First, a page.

Operator Error

I suppose developing errors are a type of operator error, but now, I am referring to errors at the camera level.  Sadly, these happen more often than they should.  Operator Errors can come in many ways, like simply screwing up the basic exposure (See overexposed 2nd image above).  These are two accidental double exposures that came out of my Hasselblad and Nikon FM2.  

Me and Hanna, sort of.  

Mono Lake, doubly exposed. 

Taking the film backs off the Hasselblad before you wind the film can cause this.  The first was taken in the Olympics.  The photo to the right happened because I unknowingly hit the double exposure switch. Whoops.  So then when I wound the film, the current exposed frame remained.  It looks like a photo of Mono Lake and of a campsite somewhere.  

Linda, the faceless zombie.  Now it's just creepy.

The photo on the right was one side of a double-sided film holder for 4x5 sheet film.  My friend Linda was trying to expose one sheet, but accidentally pulled both dark slides out of the holder.  This photo was on the side facing the ground glass and got exposed to the sunlight.  It fogged everything up, making Linda look like a faceless zombie.  I think this would have otherwise turned into quite a lovely portrait.  This was from the same vantage point of the wind turbines mentioned in the last section.  All the shots taken on this pit stop during our trip back from Leavenworth turned out to be a total disaster.  Maybe it was the wind making me frazzled.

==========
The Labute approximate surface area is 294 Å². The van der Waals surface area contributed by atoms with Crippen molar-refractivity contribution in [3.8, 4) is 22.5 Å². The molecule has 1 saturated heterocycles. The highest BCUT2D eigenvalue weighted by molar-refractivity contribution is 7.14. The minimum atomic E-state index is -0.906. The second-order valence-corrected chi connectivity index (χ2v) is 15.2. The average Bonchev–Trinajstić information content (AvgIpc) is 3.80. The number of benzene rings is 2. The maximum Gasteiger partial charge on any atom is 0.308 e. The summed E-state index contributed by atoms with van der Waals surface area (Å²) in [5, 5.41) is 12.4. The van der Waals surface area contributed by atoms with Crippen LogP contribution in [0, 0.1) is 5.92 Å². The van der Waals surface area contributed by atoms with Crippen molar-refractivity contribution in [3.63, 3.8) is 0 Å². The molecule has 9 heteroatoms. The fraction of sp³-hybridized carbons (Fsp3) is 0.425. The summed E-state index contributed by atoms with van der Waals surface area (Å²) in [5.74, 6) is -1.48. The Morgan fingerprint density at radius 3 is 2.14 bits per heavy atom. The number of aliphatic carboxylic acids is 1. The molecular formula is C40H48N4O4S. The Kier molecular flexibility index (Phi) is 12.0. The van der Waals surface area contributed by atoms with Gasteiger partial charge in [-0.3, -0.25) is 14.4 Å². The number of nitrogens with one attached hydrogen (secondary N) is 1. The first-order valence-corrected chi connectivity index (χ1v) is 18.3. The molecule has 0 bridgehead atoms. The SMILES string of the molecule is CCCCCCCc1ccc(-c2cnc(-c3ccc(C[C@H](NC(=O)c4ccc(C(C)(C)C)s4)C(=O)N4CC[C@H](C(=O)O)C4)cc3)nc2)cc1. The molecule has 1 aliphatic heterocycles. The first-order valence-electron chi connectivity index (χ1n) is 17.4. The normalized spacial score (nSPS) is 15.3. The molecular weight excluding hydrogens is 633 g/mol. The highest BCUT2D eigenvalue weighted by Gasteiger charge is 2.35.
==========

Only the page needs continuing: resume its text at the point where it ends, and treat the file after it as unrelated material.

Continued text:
One of the most idiotic, palm-on-forehead moments happened on the summit of Mt. Whitney.  I was the only person who brought a camera and I was ambitious to bring one camera and two rolls of film to document our entire backpacking/climbing journey to the highest peak in the lower 48 states.  The first roll was finished right after we reached the summit.  I snapped a couple group shots and finished off the roll with some shots of the registration book, the storm hut, and some other random shots.  Perhaps the lack of oxygen my brain was getting at 14,500 feet altitude is to blame.  When I tried to rewind the film, I forgot to turn the "Rewind" knob on my Olympus OM-1, which caused me to rip the film from the end of the spool.  Of course, I didn't realize this until I got back into my tent, tried to load up another roll, and shined my bright headlight right into the exposed film on the take-up spool.  

The only evidence I was there! Of course one of the few pictures I got taken of myself got ruined.  

It gets even more complicated, as we had to fly out to Sacramento.  I was using Fuji Provia 400X slide film (expensive by the way), which easily fogs when subjected to x-ray scanners are the airport.  I had to mail my entire camera back, and was unable to take any more pictures this trip.  When I got the film developed, I only lost the last 4 or 5 shots and luckily the group shot survived.  

The group shot survives.